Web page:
This last week I’ve seen something I never thought to see, enacted into law in Australia.

In the last few years, the two major political parties in Australia have, in subsequent governments, increasingly penalised asylum seekers and refugees who arrive on boats. They’ve sent them to Nauru, Manus Island, and placed them in long term detention in Australia. Conditions in some of those places have been reported as dreadful, and in some cases abusive. There are significant issues with long term detention, particularly for children.

On the 1st of July, the new Borderforce Act came into force, and as a result, doctors and other workers at detention face up to two years imprisonment, should they speak out against conditions in the detention centres, or speak to journalists about what they might have seen or experienced in the detention centres.

I’m a physiotherapist. Like all other registered health professionals in Australia, I subscribe to my profession’s code of conduct, must fulfil the requirements of the registration board, and in addition, mandatory reporting of child abuse and neglect is legislated in all states and territories in Australia.

This means that if, in the course of my professional client/patient contact, I believe that a child is being neglected or abused, I must report it to the relevant authorities.

The new Borderforce Act puts into doubt the legality of doing just that. A group of Australian Doctors has protested against this, vowing that they will not be silenced should they see human rights abuses occurring to this in detention.

Today I’m feeling disheartened about the increasingly harsh measures enacted by our government. Australia is meant to be the place that gives the underdog, the battler, and those escaping from oppression a fair go, not the place that imprisons them, and sends them into further peril.

Where is the justice? What drives the issues? How can our government choose to treat people that way? How can they enact legislation – the legislation had bipartisan support, so it was the two major parties, not just the current government – that sends children and babies into inadequate conditions, and then muzzles health professionals from speaking out against abuse?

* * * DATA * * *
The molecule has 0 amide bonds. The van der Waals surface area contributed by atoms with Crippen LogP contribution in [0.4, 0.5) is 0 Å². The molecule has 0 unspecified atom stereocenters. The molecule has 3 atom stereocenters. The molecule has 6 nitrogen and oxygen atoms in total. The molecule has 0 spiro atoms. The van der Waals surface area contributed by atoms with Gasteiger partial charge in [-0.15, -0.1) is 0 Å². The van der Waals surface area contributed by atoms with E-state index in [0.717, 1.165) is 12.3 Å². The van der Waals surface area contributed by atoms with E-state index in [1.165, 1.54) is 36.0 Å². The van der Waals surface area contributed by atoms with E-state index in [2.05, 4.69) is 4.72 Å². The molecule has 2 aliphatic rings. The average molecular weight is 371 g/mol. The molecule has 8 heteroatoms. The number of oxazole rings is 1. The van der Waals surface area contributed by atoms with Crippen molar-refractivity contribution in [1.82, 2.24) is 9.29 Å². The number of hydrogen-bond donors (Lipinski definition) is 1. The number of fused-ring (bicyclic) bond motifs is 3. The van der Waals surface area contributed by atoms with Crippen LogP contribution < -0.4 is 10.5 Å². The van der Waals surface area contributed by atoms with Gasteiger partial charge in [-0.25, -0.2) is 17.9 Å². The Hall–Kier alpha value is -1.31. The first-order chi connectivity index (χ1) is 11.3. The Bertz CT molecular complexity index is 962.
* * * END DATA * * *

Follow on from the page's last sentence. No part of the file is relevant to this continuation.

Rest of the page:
All I can think is that they hope to gain some political points from it. But at what cost? The sanity and lives of those escaping persecution? The moral and ethical dilemmas now to be faced by health professionals and other detention centre workers? The possible imprisonment of those same people, who are only doing their jobs to the best of their ability?

I really don’t understand how they can sleep at night. And I call them to account. I, too, choose to stand with those doctors and other professionals who will not be bullied by the fear of imprisonment. I may never work in a detention centre, but I am at least with them in spirit. I’m looking forward to hearing from my local federal member’s reply to my recent email on the subject. I sent it about a week ago. Perhaps he doesn’t think it’s important.


2 thoughts on “Injustice

  1. This situation depresses me to the point where I find it hard to process the thoughts, but I was cheered by the lawyers who instantly stood up to say they’d defend the medicos pro bono if it came to it. The fact that our govt feels the need to deal with the issue of asylum seekers by punishing those people doing their rightful jobs, let alone practising best ethics and plain old human morality, is overwhelming. Bring on that next election.

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